Buyer Demand Shores Up Builder Confidence

After dropping from record high levels by a total of 7
points over the last two months, the index that measures home builder
confidence has stabilized.
The Housing Market Index (HMI), produced by the
National Association of Home Builders (NAHB) and Wells Fargo, rose 1 point in
February to 84.

“Demand conditions remain solid due to demographics, low mortgage rates and
the suburban shift to lower cost markets, but we expect to see some cooling in
growth rates for residential construction in 2021 due to cost factors, supply
chain issues and regulatory risks,” said NAHB Chief Economist Robert Dietz. “Some builders are at capacity and may not be able to expand production due to
these headwinds
.”

“Lumber prices have been steadily rising this year and hit a record high in
mid-February, adding thousands of dollars to the cost of a new home and causing
some builders to abruptly halt projects at a time when inventories are already
at all-time lows,” said NAHB Chairman Chuck Fowke. “Builders remain very
focused on regulatory and other policy issues that could price out households
seeking new homes in a tight market this year.”

NAHB surveys its new home builder members each month, asking for their perceptions
of current single-family home sales and sales expectations for the next six
months as “good,” “fair” or “poor.” The survey also asks builders to rate
traffic of prospective buyers as “high to very high,” “average” or “low to very
low.” Scores for each component are then used to calculate a seasonally
adjusted index where any number over 50 indicates that more builders view
conditions as good than poor.

The component measuring current sales conditions was unchanged from January
at 90, while the component measuring sales expectations in the next six months
fell 3 points to 80.
The index charting traffic of prospective buyers rose 4
points to 72.

Regional scores are given as three-month moving averages. The score in the Northeast
rose 2 points to 78 and the Midwest declined 1 point to 81. Both the South and
the West lost 2 points to 84 and 93, respectively.

Source: mortgagenewsdaily.com

Home Builder Confidence Improves, but High Construction Costs Remain a Concern

The numbers: The construction industry’s outlook improved in February amid better foot traffic from home buyers, even as the cost of building homes increased.

The National Association of Home Builders’ monthly confidence index rose one point to a reading of 84 in February, the trade group said this week. The modest increase comes after two consecutive months where the index has dropped.

Index readings over 50 are a sign of improving confidence. Last spring, the index dropped below 50 as concerns regarding the coronavirus pandemic grew, but the index rebounded and later hit a series of record highs in the fall.

What happened: The index that measures sentiment traffic of prospective buyers increased four points to 72. Comparatively, the outlook regarding current sales activity held steady between January and February, while the index of expectations for future sales over the next six months declined by three points to 80.

On a regional basis, builders’ confidence regarding the housing market in the Northeast improved dramatically, rising from 68 in January to 89 in February. Builders also grew more confident about the state of the market in the Midwest and maintained their positive outlook on the South. Confidence worsened slightly in the West, however.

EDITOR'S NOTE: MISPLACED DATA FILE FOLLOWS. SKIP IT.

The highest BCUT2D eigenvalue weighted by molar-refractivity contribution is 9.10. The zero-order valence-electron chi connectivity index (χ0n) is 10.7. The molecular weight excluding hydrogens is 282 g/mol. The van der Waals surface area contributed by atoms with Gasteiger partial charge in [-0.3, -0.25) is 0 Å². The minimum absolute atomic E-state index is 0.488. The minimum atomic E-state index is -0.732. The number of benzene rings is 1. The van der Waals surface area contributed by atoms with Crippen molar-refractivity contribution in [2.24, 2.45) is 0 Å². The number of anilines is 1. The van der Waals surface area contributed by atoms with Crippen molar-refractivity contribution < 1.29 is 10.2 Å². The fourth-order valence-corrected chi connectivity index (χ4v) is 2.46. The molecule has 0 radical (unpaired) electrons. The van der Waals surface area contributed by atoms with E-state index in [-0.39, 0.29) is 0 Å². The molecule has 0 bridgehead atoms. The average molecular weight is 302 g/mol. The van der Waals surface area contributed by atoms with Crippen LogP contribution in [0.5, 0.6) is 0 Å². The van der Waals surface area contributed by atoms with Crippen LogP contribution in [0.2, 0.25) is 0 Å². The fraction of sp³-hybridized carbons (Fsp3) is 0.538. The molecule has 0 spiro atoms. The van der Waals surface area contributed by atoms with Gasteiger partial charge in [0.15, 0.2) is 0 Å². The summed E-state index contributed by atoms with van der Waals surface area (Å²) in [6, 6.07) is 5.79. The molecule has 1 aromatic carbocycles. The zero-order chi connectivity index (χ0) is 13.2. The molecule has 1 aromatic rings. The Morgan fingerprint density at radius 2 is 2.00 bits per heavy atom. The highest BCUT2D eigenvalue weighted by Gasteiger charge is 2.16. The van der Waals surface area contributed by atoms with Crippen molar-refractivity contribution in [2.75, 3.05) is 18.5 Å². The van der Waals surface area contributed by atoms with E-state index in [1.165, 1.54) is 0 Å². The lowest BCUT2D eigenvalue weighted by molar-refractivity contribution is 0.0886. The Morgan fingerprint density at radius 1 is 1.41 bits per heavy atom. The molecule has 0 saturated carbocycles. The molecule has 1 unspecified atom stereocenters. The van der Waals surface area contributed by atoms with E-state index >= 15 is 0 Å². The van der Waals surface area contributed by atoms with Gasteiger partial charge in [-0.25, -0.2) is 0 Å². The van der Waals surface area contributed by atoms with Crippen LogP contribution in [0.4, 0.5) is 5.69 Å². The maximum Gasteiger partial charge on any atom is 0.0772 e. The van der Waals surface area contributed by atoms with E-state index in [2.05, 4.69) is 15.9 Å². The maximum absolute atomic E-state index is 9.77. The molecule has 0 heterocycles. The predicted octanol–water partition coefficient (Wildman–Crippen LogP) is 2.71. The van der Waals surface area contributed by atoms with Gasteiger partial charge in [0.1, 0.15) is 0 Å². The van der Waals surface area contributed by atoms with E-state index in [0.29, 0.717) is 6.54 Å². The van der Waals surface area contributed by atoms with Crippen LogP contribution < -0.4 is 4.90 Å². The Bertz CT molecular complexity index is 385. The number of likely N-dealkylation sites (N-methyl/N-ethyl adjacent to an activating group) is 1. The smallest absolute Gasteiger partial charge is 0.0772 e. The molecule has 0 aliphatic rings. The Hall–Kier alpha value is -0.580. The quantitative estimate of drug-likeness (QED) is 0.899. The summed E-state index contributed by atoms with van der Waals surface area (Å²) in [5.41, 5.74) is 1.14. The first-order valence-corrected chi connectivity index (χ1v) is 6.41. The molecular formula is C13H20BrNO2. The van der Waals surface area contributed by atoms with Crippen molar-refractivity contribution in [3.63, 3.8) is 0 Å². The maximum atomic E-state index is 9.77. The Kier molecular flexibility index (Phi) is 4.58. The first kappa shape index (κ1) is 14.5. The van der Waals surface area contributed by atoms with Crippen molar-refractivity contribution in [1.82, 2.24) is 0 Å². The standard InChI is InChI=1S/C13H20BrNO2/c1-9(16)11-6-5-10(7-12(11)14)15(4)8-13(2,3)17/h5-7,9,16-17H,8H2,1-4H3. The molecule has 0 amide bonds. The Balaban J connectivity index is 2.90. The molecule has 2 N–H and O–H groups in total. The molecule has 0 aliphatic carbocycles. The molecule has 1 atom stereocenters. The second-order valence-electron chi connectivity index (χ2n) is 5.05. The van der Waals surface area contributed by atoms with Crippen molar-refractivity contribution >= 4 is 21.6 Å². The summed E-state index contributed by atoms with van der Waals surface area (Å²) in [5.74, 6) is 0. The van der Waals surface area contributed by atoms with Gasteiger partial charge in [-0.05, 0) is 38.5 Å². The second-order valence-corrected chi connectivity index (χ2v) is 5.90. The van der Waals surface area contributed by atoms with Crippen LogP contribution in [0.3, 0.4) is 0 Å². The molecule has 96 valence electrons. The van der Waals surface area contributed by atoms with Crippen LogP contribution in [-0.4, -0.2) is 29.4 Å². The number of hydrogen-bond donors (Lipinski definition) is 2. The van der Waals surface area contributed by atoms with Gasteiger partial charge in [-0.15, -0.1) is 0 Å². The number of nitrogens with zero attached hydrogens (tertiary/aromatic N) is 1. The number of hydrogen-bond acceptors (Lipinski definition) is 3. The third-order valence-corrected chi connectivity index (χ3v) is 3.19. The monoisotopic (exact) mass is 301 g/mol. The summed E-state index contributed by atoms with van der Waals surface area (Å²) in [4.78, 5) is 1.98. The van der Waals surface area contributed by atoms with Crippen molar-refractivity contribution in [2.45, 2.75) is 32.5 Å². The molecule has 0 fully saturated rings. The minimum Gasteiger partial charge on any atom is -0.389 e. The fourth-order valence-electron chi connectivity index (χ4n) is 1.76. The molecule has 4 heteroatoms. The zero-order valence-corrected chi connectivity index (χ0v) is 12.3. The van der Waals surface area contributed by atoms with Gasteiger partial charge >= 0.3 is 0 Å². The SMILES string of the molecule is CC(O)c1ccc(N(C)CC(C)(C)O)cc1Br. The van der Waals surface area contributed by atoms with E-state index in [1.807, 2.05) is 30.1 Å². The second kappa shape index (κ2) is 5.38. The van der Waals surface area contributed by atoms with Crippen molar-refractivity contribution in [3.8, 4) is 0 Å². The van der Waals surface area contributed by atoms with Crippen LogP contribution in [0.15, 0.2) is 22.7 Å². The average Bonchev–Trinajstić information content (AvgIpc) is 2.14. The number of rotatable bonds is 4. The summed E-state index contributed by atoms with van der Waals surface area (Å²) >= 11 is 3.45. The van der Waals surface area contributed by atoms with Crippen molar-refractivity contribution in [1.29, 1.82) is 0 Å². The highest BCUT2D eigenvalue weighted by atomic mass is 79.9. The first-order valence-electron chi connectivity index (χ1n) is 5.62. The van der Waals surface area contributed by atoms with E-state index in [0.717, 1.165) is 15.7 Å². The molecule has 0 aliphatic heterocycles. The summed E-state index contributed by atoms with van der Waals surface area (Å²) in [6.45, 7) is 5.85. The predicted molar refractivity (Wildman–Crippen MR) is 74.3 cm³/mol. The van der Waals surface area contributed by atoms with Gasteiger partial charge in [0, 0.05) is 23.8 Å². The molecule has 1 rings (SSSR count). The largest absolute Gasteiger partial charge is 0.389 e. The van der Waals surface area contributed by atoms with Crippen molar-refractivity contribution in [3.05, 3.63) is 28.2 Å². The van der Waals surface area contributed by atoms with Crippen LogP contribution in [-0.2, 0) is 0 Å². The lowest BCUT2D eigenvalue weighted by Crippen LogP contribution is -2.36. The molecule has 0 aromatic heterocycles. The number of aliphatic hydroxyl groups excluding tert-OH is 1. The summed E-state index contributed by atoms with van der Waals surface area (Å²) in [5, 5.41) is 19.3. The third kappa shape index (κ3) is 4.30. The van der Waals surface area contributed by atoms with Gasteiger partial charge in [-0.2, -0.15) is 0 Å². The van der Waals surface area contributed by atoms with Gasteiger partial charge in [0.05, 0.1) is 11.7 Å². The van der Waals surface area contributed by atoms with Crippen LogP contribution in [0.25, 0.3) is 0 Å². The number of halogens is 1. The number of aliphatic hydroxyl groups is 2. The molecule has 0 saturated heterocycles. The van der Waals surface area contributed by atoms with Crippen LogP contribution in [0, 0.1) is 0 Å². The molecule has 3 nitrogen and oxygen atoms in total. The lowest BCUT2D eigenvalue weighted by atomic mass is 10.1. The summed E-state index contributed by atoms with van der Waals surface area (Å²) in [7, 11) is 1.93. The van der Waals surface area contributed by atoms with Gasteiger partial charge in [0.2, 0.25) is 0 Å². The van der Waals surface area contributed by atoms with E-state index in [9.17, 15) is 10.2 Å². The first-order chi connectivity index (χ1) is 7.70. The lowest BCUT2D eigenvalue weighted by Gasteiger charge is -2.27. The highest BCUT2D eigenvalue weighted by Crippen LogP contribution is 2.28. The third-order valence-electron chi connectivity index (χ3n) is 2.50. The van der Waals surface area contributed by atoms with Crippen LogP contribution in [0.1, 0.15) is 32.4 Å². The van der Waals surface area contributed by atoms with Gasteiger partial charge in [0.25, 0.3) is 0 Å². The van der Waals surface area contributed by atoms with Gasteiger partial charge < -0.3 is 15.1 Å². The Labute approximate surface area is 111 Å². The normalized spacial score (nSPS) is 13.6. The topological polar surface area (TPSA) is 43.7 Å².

The big picture: Demand for new homes remains extremely high. The lack of existing homes for sale, plus renewed interest in suburban living amid the pandemic, is pushing buyers further out from major cities and toward newly-constructed developments. But price pressures could begin to affect builders and buyers alike in the coming months.

“Lumber prices have been steadily rising this year and hit a record high in mid-February, adding thousands of dollars to the cost of a new home and causing some builders to abruptly halt projects at a time when inventories are already at all-time lows,” Chuck Fowke, who is the current chairman of the National Association of Home Builders and a custom home builder from Tampa, Fla., said in the report.

“Builders remain very focused on regulatory and other policy issues that could price out households seeking new homes in a tight market this year,” Fowke added.

What they’re saying: “Housing starts and permits should moderate, but from the highest levels since 2006, as building activity continues to be supported by strong demand for homes — especially single-family construction — and low inventories,” Rubeela Farooqi, chief U.S. economist at High Frequency Economics, wrote in a research note.

Market reaction: The Dow Jones Industrial Average and the S&P 500 index were both down slightly Wednesday morning.

Source: realtor.com

Home-Builder Confidence Slips From Record High in December, as Buyers Get Cold Feet

The numbers: The construction industry’s outlook worsened slightly in December, according to research from a trade group released Wednesday.

The National Association of Home Builders’ monthly confidence index dropped four points to a reading of 86 in December, the trade group said. This was the first time that the index had dropped after three consecutive months of record highs. Even with December’s decline, the figure represents the second-highest reading in the index’s history.

Index readings over 50 are a sign of improving confidence. The index had fallen below 50 in April and May in the immediate wake of the pandemic.

What happened: The three main indicators that guide the overall index all decreased by four points from November’s reading.